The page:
Understanding an IRA Rollover

An Individual Retirement Account or an IRA is also referred to as a Traditional IRA. This is one of the most widely prevalent forms of retirement savings. An IRA Rollover refers to an individual retirement account that is eligible for receiving funds from the IRA holders’ other retirement accounts. IRA rollovers are usually seen when an individual is seeking change of employment and wants to divert his retirement savings from an existing 401(k)/403(b) account or an existing IRA account into a single, more investment-friendly account, i.e. a Rollover Individual Retirement Account.

There are no limits to the amount of money that can be rolled over towards a rollover IRA. A Rollover IRA presents some immediate advantages. Here, the money can be used by the account-holder for making a wider range of investments. Further, it simplifies retirement savings for an individual as money from various workplace retirement accounts can be diverted towards a single account.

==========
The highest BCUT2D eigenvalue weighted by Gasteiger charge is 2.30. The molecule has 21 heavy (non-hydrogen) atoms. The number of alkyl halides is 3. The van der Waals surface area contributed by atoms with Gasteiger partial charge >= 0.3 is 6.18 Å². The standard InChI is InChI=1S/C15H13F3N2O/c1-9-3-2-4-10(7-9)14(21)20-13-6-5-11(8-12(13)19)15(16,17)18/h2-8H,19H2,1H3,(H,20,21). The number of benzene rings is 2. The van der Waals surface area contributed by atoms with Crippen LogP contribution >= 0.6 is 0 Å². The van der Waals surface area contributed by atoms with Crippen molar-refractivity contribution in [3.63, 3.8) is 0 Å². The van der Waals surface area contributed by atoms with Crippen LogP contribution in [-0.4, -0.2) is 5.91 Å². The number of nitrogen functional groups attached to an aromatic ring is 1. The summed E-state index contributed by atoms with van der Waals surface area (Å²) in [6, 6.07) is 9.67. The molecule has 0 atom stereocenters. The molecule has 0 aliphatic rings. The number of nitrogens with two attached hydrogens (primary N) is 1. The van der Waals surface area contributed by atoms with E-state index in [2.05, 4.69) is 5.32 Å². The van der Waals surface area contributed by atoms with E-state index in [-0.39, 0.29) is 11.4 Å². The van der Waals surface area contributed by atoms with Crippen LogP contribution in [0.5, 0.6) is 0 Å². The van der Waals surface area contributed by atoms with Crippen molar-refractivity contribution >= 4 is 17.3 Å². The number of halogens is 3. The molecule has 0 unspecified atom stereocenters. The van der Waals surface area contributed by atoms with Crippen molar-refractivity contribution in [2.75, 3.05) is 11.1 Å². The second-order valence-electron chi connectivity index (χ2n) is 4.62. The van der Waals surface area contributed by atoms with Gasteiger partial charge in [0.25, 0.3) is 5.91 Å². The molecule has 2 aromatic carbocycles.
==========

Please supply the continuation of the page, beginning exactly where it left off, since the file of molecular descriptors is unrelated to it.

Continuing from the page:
Setting-up IRA and initiating an IRA rollover requires little paperwork and such services are provided by most financial institutions. An IRA rollover can be initiated via a check or a direct transfer of funds. However, there is one disadvantage in transferring money towards rollover IRAs through checks, i.e. withholding penalty is applied and thus, direct transfers are recommended. Many financial service providers recommend using the services of a rollover specialist to further expedite the process. These consultants also help the individual in choosing various forms of investment that are possible with a rollover IRA. Most institutions providing IRAs limit the amount of rollovers that can be done in a year—the norm is one IRA rollover in year.

Individuals planning an IRA rollover should be acquainted with the 60-day rule. Once funds have been receiving from an IRA distribution, the individual has 60 days for completing the transfer to funds to the rollover IRA. If this condition is not met, the funds are treated as ordinary, taxable money that is liable to be taxed as per the existing income tax rates.